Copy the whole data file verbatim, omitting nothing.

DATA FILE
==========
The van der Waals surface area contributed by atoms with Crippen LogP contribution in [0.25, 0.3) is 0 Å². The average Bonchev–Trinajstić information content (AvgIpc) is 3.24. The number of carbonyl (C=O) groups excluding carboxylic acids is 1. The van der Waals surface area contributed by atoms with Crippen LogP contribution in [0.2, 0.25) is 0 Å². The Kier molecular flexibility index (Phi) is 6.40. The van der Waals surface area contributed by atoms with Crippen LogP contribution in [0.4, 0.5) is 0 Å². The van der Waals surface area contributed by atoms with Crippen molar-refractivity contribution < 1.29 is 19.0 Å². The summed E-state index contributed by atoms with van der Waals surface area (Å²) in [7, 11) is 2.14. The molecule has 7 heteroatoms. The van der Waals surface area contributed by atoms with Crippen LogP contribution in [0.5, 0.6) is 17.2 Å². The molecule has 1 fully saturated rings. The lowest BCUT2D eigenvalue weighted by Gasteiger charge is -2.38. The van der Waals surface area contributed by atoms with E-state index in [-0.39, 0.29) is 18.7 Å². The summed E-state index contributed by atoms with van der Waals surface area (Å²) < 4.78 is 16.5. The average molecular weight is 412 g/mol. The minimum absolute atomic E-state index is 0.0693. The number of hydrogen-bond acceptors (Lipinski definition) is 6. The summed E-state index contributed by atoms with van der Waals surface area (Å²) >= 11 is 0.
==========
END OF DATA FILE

The van der Waals surface area contributed by atoms with Crippen LogP contribution in [0.25, 0.3) is 0 Å². The average Bonchev–Trinajstić information content (AvgIpc) is 3.24. The number of carbonyl (C=O) groups excluding carboxylic acids is 1. The van der Waals surface area contributed by atoms with Crippen LogP contribution in [0.2, 0.25) is 0 Å². The Kier molecular flexibility index (Phi) is 6.40. The van der Waals surface area contributed by atoms with Crippen LogP contribution in [0.4, 0.5) is 0 Å². The van der Waals surface area contributed by atoms with Crippen molar-refractivity contribution < 1.29 is 19.0 Å². The summed E-state index contributed by atoms with van der Waals surface area (Å²) in [7, 11) is 2.14. The molecule has 7 heteroatoms. The van der Waals surface area contributed by atoms with Crippen LogP contribution in [0.5, 0.6) is 17.2 Å². The molecule has 1 fully saturated rings. The lowest BCUT2D eigenvalue weighted by Gasteiger charge is -2.38. The van der Waals surface area contributed by atoms with E-state index in [-0.39, 0.29) is 18.7 Å². The summed E-state index contributed by atoms with van der Waals surface area (Å²) < 4.78 is 16.5. The average molecular weight is 412 g/mol. The minimum absolute atomic E-state index is 0.0693. The number of hydrogen-bond acceptors (Lipinski definition) is 6. The summed E-state index contributed by atoms with van der Waals surface area (Å²) >= 11 is 0.